Lesson on magic method access of Python new-style classes (from my failed Python3 port of Tomorrow)
I know the title is formidably long, but I can't find something more accurate (and my homegrown mini CMS doesn't support subtitle), so please bear with me.
So, I have madisonmay/Tomorrow — "magic decorator syntax for asynchronous code in Python 2.7" — bookmarked for a long time1 without ever trying it, because I simply don't write Python 2 code any more (except when I try to maintain compatibililty). I felt kind of strange that a ~50-line project with ~1000 stars on GitHub hasn't been ported to Python 3 already, so I gave it a shot just now.
I thought it would be easy:
- Modernize the old-style class
__getattribute__for unconditional attribute routing, then make a few exceptions to prevent infinite recursion;
- Make meta changes, like removing the
However, after doing 1–3, I ran the tests, and out of the five test cases, three failed and one errored. I tried to isolate the problem, and ended up with the following piece of proof-of-concept:
class PassThrough(object): def __init__(self, obj): self._obj = obj def __getattribute__(self, name): if name == "_obj": return object.__getattribute__(self, name) print("Accessing '%s'" % name) return self._obj.__getattribute__(name)
This snippet is valid in both Python 2.7 and Python 3, but here's the surprise:
>>> g = PassThrough(0) >>> print(g) <__main__.PassThrough object at 0x10c662e48> >>> str(g) '<__main__.PassThrough object at 0x10c662e48>' >>> hasattr(g, '__str__') Accessing '__str__' True >>> g.__str__() Accessing '__str__' '0'
In addition, here's what happens if you try to "pass through" a function:
>>> def f(): return True >>> g = PassThrough(f) >>> g() Accessing '__class__' Accessing '__class__' Traceback (most recent call last): File "<ipython-input-6-d65ffd94a45c>", line 1, in <module> g() TypeError: 'PassThrough' object is not callable >>> callable(g) False >>> hasattr(g, '__call__') Accessing '__call__' True >>> g.__call__() Accessing '__call__' True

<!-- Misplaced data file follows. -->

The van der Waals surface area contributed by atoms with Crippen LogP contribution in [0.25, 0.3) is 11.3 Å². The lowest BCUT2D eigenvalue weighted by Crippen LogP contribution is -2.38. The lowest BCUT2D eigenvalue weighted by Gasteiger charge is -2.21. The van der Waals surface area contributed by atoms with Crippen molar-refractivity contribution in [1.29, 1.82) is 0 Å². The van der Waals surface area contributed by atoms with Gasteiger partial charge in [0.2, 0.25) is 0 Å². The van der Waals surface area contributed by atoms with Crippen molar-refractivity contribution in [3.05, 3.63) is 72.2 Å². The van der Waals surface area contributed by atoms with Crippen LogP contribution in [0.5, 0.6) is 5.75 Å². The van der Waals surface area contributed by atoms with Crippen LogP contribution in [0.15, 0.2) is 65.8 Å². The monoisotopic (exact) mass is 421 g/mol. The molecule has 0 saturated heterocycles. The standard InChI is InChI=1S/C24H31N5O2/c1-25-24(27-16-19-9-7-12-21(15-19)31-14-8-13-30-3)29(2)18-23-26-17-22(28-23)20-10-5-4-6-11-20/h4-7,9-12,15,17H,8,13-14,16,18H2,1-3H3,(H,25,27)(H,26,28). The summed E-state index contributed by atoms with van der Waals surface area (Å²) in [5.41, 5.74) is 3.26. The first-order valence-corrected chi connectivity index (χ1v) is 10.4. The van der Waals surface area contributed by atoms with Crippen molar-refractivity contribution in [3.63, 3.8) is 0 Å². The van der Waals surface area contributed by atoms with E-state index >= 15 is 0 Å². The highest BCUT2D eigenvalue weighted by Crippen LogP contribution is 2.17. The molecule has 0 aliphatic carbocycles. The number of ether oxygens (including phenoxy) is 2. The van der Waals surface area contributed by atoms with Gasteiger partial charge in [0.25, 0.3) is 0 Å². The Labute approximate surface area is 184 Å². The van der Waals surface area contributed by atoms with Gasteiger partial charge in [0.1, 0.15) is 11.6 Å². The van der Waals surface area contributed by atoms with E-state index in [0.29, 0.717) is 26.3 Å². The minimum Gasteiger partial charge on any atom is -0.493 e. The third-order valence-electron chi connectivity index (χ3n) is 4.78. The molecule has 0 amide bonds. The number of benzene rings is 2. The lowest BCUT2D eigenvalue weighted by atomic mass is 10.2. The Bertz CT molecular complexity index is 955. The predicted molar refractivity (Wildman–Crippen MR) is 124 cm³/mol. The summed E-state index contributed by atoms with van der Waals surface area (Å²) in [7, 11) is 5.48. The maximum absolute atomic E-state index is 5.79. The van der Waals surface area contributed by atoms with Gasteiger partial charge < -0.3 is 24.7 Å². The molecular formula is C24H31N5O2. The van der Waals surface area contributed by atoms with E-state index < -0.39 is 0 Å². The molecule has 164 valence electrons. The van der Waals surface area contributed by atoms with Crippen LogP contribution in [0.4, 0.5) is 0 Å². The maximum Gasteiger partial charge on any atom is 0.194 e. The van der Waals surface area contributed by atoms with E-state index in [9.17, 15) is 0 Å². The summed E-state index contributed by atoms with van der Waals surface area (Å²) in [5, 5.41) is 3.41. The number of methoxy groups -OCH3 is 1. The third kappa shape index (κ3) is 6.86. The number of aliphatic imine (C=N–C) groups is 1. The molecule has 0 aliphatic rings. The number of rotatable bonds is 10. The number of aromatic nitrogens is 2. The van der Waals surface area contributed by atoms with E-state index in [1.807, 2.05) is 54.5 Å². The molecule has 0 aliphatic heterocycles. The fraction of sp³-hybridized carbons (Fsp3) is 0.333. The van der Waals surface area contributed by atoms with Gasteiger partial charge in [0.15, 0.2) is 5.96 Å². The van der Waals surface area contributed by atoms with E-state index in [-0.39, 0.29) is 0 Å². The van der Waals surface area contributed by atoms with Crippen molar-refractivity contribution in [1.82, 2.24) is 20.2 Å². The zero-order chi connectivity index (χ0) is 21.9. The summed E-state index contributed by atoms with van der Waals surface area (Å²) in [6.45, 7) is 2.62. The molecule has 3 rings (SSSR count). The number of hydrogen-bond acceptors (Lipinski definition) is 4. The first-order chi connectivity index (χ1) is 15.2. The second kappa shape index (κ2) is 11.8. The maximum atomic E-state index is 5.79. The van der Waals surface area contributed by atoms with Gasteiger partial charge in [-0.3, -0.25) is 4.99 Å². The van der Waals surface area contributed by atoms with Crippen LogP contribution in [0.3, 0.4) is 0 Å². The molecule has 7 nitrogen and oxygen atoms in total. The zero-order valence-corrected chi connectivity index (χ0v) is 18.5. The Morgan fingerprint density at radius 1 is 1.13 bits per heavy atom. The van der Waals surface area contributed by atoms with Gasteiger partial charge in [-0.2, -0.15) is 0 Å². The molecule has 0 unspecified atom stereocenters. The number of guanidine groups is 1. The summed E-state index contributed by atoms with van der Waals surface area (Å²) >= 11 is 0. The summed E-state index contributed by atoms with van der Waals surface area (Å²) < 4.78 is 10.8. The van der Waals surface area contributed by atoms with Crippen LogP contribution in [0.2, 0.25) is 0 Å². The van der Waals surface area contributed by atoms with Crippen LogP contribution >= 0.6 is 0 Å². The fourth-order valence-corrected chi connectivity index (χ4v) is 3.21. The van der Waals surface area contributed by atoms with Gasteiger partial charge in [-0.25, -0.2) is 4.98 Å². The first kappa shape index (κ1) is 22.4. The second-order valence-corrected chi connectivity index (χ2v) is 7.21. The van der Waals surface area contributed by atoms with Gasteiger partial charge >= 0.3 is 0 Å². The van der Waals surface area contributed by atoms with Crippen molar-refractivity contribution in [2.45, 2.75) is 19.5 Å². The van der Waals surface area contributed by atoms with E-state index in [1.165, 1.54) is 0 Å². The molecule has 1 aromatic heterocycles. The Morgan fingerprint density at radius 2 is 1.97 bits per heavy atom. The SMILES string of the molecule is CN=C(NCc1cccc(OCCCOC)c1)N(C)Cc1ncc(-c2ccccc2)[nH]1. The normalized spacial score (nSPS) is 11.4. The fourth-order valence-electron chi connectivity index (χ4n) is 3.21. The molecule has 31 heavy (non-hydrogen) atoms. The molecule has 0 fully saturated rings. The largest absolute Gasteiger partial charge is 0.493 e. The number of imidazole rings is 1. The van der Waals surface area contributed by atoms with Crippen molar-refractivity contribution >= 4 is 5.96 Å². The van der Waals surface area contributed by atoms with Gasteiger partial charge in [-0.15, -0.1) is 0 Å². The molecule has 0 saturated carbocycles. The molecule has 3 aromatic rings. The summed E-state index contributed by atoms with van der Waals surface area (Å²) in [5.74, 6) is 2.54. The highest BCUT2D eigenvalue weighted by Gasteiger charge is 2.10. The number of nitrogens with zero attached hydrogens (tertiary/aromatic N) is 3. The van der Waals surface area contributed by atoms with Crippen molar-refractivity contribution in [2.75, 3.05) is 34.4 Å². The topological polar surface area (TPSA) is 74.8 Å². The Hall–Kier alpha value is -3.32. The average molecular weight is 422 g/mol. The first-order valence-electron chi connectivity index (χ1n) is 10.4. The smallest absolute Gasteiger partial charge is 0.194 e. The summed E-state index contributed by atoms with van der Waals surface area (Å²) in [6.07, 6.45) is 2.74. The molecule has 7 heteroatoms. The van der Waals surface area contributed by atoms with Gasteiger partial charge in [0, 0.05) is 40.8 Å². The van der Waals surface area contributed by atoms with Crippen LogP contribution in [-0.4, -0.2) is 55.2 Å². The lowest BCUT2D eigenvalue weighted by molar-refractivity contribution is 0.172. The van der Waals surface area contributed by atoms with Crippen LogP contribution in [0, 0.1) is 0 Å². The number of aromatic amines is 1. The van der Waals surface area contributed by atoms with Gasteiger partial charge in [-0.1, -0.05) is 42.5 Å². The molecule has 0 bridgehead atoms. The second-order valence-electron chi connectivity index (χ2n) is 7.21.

As you can tell, although
__call__ may have been implemented through
hasattr (which in turn depends on
getattr) has no trouble finding them, they are not picked up by
str or function call
(...). At this point, one would suspect that this is due to
str or function call only looking at the class instance's
__dict__. Compare this to the behavior of an old-style class:
class PassThrough(): def __init__(self, obj): self._obj = obj def __getattr__(self, name): print("Acessing '%s'" % name) return self._obj.__getattribute__(name)
>>> g = PassThrough(0) >>> print(g) Acessing '__str__' 0 >>> def f(): return True >>> g = PassThrough(f) >>> g() Acessing '__call__' True
Note that magic method access is always routed through
After some digging, my suspicion was confirmed: indeed, for new-style classes, rather than invoking
__getattribute__, the Python interpreter only looks for magic methods in
__dict__. But is there a workaround for implementing something like the
PassThrough class above? There's a nice answer on StackOverflow that uses a metaclass to "automatically add proxies for magic methods at the time of class creation", to quote the author. However, the thing about Tomorrow is that we don't have the result and don't know whatever magic methods it might have at class creation — after all, Python isn't a statically typed language. It is possible for programmers to offer hints, but then Tomorrow won't be as elegant and magical anymore. Therefore, unfortunately enough, Tomorrow isn't portable to Python 3 — at least not without a substantial hack that's beyond my knowledge, or a complete overhaul of its logic (haven't thought about that).
Pretty much since the beginning, I believe (the initial commit was from July 24 of this year). I don't remember how I came accross it though.↩︎